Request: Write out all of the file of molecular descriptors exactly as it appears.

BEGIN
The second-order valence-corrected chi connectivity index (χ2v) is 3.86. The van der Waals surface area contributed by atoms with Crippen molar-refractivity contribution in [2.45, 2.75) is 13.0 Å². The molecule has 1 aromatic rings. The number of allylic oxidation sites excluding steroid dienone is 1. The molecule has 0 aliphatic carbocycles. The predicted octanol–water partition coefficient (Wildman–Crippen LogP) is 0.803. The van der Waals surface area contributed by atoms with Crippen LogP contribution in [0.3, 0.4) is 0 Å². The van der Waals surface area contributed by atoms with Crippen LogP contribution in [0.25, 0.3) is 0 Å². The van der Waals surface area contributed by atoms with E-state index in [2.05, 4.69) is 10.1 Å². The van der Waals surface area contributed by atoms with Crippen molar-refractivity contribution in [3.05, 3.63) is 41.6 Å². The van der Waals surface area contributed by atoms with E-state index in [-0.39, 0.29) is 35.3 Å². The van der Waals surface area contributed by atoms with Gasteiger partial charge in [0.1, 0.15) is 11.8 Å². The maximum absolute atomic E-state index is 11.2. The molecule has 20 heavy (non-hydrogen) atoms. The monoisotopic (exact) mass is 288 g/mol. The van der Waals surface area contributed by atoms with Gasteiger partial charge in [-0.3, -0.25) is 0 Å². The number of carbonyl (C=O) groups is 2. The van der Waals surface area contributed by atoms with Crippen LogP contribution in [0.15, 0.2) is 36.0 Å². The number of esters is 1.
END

The second-order valence-corrected chi connectivity index (χ2v) is 3.86. The van der Waals surface area contributed by atoms with Crippen molar-refractivity contribution in [2.45, 2.75) is 13.0 Å². The molecule has 1 aromatic rings. The number of allylic oxidation sites excluding steroid dienone is 1. The molecule has 0 aliphatic carbocycles. The predicted octanol–water partition coefficient (Wildman–Crippen LogP) is 0.803. The van der Waals surface area contributed by atoms with Crippen LogP contribution in [0.3, 0.4) is 0 Å². The van der Waals surface area contributed by atoms with Crippen LogP contribution in [0.25, 0.3) is 0 Å². The van der Waals surface area contributed by atoms with E-state index in [2.05, 4.69) is 10.1 Å². The van der Waals surface area contributed by atoms with Crippen molar-refractivity contribution in [3.05, 3.63) is 41.6 Å². The van der Waals surface area contributed by atoms with E-state index in [-0.39, 0.29) is 35.3 Å². The van der Waals surface area contributed by atoms with Gasteiger partial charge in [0.1, 0.15) is 11.8 Å². The maximum absolute atomic E-state index is 11.2. The molecule has 20 heavy (non-hydrogen) atoms. The monoisotopic (exact) mass is 288 g/mol. The van der Waals surface area contributed by atoms with Gasteiger partial charge in [-0.3, -0.25) is 0 Å². The number of carbonyl (C=O) groups is 2. The van der Waals surface area contributed by atoms with Crippen LogP contribution in [0.15, 0.2) is 36.0 Å². The number of esters is 1.